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Japan Wages & Household Spending (Oct. 2021)

Wage growth stayed weak in October but it should accelerate as the labour market tightens and the recent vaccine-led reopening allows a full recovery in overtime and bonus payments. Meanwhile, the rise in household spending in October supports our view that consumer spending will rebound strongly across Q4.
Tom Learmouth Japan Economist
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Japan Economics Update

The implications of an escalating Taiwan crisis

The extent to which neighbouring countries would be affected by an escalation of tensions between China and Taiwan would depend both on which sides they take and on the nature of restrictions imposed by the West and China. ASEAN countries are most reliant on China both as a source of imported inputs as well as a destination for exports, while major disruptions to semiconductor production in Taiwan would severely restrain Japan’s manufacturing industry despite its smaller trade links with China.

10 August 2022

Japan Chart Book

Output will return to pre-virus trend eventually

With a record virus wave sweeping across the country and consumer confidence slumping, we’re slashing our forecast for Q3 consumption growth from 0.8% to 0.2%. While the government has refrained from declaring another state of emergency, spending was weakening even before virus cases started to surge. That means that GDP will remain much weaker in the near term than the pre-pandemic trend, forcing the Bank of Japan to keep policy loose even as central banks elsewhere are tightening the screws. However, we still expect that gap to close eventually, for two reasons. First, while the long-running rise in the labour force participation rate stalled over the last couple of years, the share of the population available for paid employment is now on the rise again. What’s more, mobility has recently reached pre-virus levels for the first time since the start of the pandemic, which suggests that households are learning to live with the virus even if currently they are not spending as before. The still very high household savings rate should fall in earnest before long.

8 August 2022

Japan Economics Weekly

The rise and fall of Japan's energy imports

Japan is still struggling to wean itself off fossil fuels despite a new government push to boost solar power. However, the country has become more energy efficient over the past decade, which has helped the economy weather the impact of rising global energy prices. Meanwhile, the government has recommended a 3.3% rise in the minimum wage, the largest move on record. While overall wage growth would get a boost over the next year, we think it would still remain well below the 3.0% level the BoJ maintains is needed to sustain inflation above its 2.0% target  

5 August 2022

More from Tom Learmouth

Japan Economics Weekly

Omicron restrictions wouldn’t jolt BoJ into action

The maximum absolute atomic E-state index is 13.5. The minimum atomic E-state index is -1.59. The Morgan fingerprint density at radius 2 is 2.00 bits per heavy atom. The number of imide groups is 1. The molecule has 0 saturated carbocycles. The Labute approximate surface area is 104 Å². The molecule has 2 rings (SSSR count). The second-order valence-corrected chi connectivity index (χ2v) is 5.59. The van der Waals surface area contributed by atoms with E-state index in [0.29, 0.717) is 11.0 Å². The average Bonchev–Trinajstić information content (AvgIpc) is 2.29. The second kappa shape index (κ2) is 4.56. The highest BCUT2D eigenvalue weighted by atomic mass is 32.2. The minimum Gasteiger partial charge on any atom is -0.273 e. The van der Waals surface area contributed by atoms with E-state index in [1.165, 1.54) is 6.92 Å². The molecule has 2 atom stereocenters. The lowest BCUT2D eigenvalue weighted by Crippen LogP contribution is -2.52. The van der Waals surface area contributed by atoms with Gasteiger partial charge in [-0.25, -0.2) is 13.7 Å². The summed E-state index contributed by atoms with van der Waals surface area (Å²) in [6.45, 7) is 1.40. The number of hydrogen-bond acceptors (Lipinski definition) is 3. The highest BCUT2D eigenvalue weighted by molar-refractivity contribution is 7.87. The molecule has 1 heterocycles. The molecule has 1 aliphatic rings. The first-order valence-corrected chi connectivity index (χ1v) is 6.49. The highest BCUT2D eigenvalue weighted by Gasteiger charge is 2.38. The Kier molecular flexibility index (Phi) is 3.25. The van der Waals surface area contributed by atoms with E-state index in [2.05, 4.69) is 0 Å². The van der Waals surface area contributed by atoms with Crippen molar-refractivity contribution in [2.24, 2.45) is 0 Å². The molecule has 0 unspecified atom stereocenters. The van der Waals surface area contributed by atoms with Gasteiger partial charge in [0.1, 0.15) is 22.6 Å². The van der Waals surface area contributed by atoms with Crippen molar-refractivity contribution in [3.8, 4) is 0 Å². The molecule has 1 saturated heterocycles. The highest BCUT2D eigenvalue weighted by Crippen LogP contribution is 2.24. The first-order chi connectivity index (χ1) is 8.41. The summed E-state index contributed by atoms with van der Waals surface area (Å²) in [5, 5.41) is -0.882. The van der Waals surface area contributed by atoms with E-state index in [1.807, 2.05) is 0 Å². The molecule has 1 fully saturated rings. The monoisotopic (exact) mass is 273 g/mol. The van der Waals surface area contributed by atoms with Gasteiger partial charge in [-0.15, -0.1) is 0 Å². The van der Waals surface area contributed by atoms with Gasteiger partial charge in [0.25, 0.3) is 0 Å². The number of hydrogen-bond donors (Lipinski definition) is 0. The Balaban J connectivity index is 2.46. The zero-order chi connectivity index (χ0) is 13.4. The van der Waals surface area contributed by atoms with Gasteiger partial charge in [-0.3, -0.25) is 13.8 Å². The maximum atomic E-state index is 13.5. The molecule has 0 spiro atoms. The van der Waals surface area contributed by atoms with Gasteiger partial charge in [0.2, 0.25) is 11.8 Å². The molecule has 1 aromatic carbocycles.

Even if Omicron proves more transmissible than Delta, its impact on Japan’s economy could vary substantially depending on how deadly it is, how well it evades vaccines, and PM Kishida’s appetite for draconian containment measures. With supply shortages already severe, fresh restrictions on Japanese manufacturers’ global supply chains coupled with a global shift in spending away from services and back towards goods could cause input price pressures to intensify further. However, we doubt any resulting boost to core goods inflation would do much more than simply offset a drag from energy inflation. As such, core inflation would stay well short of the BoJ’s 2.0% target, keeping rate hikes off the table.

3 December 2021

Japan Data Response

Labour Market & Industrial Production (Oct. 2021)

Employment fell sharply again in October despite the lifting of states of emergency declarations at the start of the month. However, it should rebound sharply across November and December in line with the revival in face-to-face service sector activity. And while industrial production only edged up in October, we think it too will rebound more strongly this month and next, potentially approaching its recent April peak in December.

30 November 2021

Japan Economics Weekly

Government seeks to revive soggy chip industry

The breakdown of PM Kishida’s new supplementary budget released today showed that ¥600 billion has been allocated to reviving semiconductor manufacturing in Japan. The centrepiece of the plan is a new TSMC factory in Kumamoto Prefecture that will produce the mid-range chips critical for car production. Given recent supply disruptions caused by chip shortages, beefing up local production makes strategic sense. We think the government’s new interventionist approach to stimulating mid-range chip production may succeed, but plans to make inroads into high-range chip production are likely to fall flat.

26 November 2021
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